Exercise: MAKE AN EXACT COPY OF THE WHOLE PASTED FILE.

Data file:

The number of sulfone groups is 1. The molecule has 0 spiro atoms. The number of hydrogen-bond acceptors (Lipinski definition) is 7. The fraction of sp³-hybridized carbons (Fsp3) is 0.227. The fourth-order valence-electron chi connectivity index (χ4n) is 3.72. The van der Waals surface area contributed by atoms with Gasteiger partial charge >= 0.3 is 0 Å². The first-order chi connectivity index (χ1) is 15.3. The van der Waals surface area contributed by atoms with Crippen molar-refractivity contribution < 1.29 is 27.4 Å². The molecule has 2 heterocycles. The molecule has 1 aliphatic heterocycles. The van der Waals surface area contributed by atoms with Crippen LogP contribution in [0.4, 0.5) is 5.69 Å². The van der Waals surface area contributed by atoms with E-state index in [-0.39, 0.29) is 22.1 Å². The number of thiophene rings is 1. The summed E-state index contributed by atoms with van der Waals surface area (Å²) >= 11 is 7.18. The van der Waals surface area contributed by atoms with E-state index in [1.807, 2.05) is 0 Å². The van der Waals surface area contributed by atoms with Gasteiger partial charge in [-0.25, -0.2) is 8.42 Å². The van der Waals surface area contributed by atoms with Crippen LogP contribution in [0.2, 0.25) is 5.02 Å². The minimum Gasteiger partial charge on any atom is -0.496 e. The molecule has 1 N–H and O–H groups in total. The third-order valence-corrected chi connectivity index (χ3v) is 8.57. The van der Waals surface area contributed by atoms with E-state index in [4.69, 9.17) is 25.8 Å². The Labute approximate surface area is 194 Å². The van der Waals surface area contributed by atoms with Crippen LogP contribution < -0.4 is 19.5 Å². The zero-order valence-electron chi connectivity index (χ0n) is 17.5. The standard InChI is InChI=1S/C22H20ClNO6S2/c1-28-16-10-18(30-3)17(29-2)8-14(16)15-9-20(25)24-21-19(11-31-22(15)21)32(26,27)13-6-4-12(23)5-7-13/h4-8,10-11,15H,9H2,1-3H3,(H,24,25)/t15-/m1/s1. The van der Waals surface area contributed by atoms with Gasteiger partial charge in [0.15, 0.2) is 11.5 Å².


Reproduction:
The number of sulfone groups is 1. The molecule has 0 spiro atoms. The number of hydrogen-bond acceptors (Lipinski definition) is 7. The fraction of sp³-hybridized carbons (Fsp3) is 0.227. The fourth-order valence-electron chi connectivity index (χ4n) is 3.72. The van der Waals surface area contributed by atoms with Gasteiger partial charge >= 0.3 is 0 Å². The first-order chi connectivity index (χ1) is 15.3. The van der Waals surface area contributed by atoms with Crippen molar-refractivity contribution < 1.29 is 27.4 Å². The molecule has 2 heterocycles. The molecule has 1 aliphatic heterocycles. The van der Waals surface area contributed by atoms with Crippen LogP contribution in [0.4, 0.5) is 5.69 Å². The van der Waals surface area contributed by atoms with E-state index in [-0.39, 0.29) is 22.1 Å². The number of thiophene rings is 1. The summed E-state index contributed by atoms with van der Waals surface area (Å²) >= 11 is 7.18. The van der Waals surface area contributed by atoms with E-state index in [1.807, 2.05) is 0 Å². The van der Waals surface area contributed by atoms with Gasteiger partial charge in [-0.25, -0.2) is 8.42 Å². The van der Waals surface area contributed by atoms with Crippen LogP contribution in [0.2, 0.25) is 5.02 Å². The minimum Gasteiger partial charge on any atom is -0.496 e. The molecule has 1 N–H and O–H groups in total. The third-order valence-corrected chi connectivity index (χ3v) is 8.57. The van der Waals surface area contributed by atoms with E-state index in [4.69, 9.17) is 25.8 Å². The Labute approximate surface area is 194 Å². The van der Waals surface area contributed by atoms with Crippen LogP contribution < -0.4 is 19.5 Å². The zero-order valence-electron chi connectivity index (χ0n) is 17.5. The standard InChI is InChI=1S/C22H20ClNO6S2/c1-28-16-10-18(30-3)17(29-2)8-14(16)15-9-20(25)24-21-19(11-31-22(15)21)32(26,27)13-6-4-12(23)5-7-13/h4-8,10-11,15H,9H2,1-3H3,(H,24,25)/t15-/m1/s1. The van der Waals surface area contributed by atoms with Gasteiger partial charge in [0.15, 0.2) is 11.5 Å².